Navratilova, one of the most-decorated tennis players in history, was one of the most high-profile LGBT advocates for decades, when it wasn’t a risk-free choice.
Yet, for all her public standing there are some things that she is not allowed to say – even on her home court. Sparks flew in December when she tweeted that formerly-male transgender athletes “can’t just proclaim themselves female” and use their inherent biological advantage to compete against those born a different gender.
“There must be some standards, and having a penis and competing as a woman would not fit that standard,” wrote Navratilova, who enjoyed a better first-hand view than almost anyone of the athletic gap between men and women, and was herself coached by transgender athlete Renee Richards in the 1980s.
Initially rebuked, naively she thought she could do “research” which only “strengthened” her opinions – that it was “insane” that male-born athletes were allowed to collectively “cheat.”
Then came the casting out. Navratilova was binned as representative of an LGBT organization, her views were not contestable, but “wrong” and “ignorant,” her research worthless, her outlook not just “transphobic” but encouraging “violence” against those who had undergone gender reassignment. One article compared her to Joseph Goebbels.
On Sunday, Czech-born Navratilova wrote a gritted-teeth plea for reconciliation, without giving up her ground. Perhaps instructively, she likened her critics to “Communists [who] tried to shut me up 45 years ago.”
We will see if she dares broach the subject in public ever again. Many of those below have chosen silence over the right to express an opinion.
Germaine Greer and rape
Greer wrote second-wave feminism bible the Female Eunuch, but decided to get off her plinth by writing a book on rape that challenged some of the most unbreakable orthodoxies.
Last year, the Australian academic argued that no, not all rape was traumatic, nor is each rape as bad as any other, nor do they leave all women permanently damaged, nor is it possible, nor desirable to attempt to jail every man who has ever engaged in non-consensual sex.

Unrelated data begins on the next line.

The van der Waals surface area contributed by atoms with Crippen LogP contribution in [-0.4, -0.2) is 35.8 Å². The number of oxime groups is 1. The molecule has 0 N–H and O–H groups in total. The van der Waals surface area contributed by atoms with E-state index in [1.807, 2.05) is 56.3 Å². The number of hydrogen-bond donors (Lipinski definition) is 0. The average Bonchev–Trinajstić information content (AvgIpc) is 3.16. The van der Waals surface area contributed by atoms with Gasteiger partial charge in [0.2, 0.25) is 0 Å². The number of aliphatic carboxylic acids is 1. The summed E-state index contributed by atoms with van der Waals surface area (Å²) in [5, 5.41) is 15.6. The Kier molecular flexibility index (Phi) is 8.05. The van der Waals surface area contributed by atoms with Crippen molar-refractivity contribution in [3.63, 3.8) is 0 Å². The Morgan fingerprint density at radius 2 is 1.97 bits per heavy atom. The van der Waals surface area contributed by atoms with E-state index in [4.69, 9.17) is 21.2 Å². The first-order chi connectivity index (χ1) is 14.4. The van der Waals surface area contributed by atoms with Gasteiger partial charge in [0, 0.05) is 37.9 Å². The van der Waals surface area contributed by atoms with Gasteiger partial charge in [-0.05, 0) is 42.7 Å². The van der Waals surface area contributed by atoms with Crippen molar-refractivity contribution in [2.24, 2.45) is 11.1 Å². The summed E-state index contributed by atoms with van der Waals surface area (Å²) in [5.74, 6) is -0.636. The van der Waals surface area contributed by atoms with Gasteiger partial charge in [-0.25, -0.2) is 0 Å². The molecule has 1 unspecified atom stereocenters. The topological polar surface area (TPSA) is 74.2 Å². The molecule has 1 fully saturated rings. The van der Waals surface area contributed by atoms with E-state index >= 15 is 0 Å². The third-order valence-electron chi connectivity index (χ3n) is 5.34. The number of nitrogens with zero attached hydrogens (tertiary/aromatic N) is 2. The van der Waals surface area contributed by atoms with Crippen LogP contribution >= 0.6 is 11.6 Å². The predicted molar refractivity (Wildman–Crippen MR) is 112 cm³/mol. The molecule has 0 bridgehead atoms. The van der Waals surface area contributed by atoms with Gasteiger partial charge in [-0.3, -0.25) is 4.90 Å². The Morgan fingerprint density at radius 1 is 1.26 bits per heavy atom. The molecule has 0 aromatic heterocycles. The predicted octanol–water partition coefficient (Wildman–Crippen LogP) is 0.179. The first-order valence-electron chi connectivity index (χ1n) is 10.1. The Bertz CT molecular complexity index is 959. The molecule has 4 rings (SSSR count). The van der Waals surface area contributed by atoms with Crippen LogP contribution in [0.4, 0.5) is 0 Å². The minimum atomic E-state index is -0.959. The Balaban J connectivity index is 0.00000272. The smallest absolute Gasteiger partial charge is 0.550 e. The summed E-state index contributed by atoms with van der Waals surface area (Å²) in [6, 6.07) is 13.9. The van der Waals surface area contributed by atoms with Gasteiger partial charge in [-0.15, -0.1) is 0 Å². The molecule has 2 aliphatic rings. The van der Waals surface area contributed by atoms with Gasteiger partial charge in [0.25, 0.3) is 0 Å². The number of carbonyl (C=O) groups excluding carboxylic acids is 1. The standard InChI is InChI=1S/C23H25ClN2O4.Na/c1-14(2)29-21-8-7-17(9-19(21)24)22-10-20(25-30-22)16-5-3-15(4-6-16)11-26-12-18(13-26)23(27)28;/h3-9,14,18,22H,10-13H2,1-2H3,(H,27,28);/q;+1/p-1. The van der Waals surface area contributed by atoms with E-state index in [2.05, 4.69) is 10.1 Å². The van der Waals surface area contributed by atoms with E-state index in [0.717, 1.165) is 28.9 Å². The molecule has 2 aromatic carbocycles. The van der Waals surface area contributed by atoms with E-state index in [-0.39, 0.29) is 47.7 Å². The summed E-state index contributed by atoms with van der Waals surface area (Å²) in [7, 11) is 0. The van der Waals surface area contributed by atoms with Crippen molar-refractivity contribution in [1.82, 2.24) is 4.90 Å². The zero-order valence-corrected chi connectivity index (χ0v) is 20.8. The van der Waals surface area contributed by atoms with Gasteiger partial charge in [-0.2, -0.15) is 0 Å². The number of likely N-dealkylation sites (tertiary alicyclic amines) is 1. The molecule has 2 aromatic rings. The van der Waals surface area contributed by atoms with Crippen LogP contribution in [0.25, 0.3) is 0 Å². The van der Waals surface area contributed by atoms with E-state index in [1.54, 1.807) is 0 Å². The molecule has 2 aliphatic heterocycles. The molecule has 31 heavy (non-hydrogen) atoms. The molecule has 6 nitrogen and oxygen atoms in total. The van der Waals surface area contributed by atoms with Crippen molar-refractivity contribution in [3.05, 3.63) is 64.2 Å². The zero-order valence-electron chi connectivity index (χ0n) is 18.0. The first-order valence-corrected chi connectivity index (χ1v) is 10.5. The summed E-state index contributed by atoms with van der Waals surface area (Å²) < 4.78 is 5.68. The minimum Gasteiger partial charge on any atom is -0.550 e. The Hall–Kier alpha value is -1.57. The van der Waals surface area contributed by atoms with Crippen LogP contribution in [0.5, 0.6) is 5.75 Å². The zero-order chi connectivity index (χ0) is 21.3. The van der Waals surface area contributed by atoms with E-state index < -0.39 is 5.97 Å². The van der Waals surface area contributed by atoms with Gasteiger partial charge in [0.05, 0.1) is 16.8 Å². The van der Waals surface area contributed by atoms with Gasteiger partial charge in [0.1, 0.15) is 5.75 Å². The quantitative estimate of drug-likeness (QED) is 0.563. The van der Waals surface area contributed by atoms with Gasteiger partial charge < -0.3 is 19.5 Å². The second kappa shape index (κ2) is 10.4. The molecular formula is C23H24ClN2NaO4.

In a way of perfectly missing her point, Greer, herself a rape victim, was regaled with details of horrific sexual assaults, and dismissed as a “professional troll.”
Ian McKellen and gay sexual abuse
Who doesn’t love Gandalf and Magneto, who in real life doubles up as the archetype of the lovable eccentric older gay actor?
An intersectional force of activists it seems. He was criticized after proposing last week, on a gay issues podcast, that Kevin Spacey’s and Bryan Singer’s alleged transgressions may have come from them being uncomfortable with their own sexuality. Even though he never suggested that was the only reason, nor that it excused their supposed culpability, or explains any alleged pedophilia.
Within days McKellen was on Twitter, saying he “deeply regretted [his] careless remarks.”
Margaret Atwood and #MeToo
At the height of the #MeToo movement last January, the Canadian author of feminist set text The Handmaid’s Tale urged caution against “witchcraft trials.”
While nominally defending the reputation of writer Steven Galloway, who had been cleared of unproven accusations of sexual abuse and compensated for losing his academia job as a result, her column in the Globe and Mail was a wider swipe.
She reminded activists of the terror and virtue stages of revolutions – from the French to the Cultural – when “usual rules of evidence are bypassed” to achieve political aims.
A tweet, typical of the responses to her candor, read: “One of the most important feminist voices of our time shits on less powerful women to uphold the power of her powerful male friend.”
Kanye West and slavery
In times when you can hardly imagine Kanye without his MAGA hat, it becomes harder to imagine that his activism was once roundly applauded – when he wrote a message to George W. Bush in the aftermath of Hurricane Katrina, saying that the president “doesn’t care about black people.”
Had Kanye gone so far off the rails on his ego-powered train that, by 2018, he was saying that “400 years of slavery… sounds like a choice” by black people? Kanye might not be a diploma-certified historian, but he did “have to somehow reframe something that I never said” – explaining that he was calling for an escape from “the mental prison” of the helpless victim mindset, not that actually “being shackled in chains” was a choice.
If his pro-Trump pronouncements had not already left many itching to designate him as an Uncle Tom, here was a chance to disqualify him from ever contributing to another debate on race. Though at least here is one man who just won’t shut up.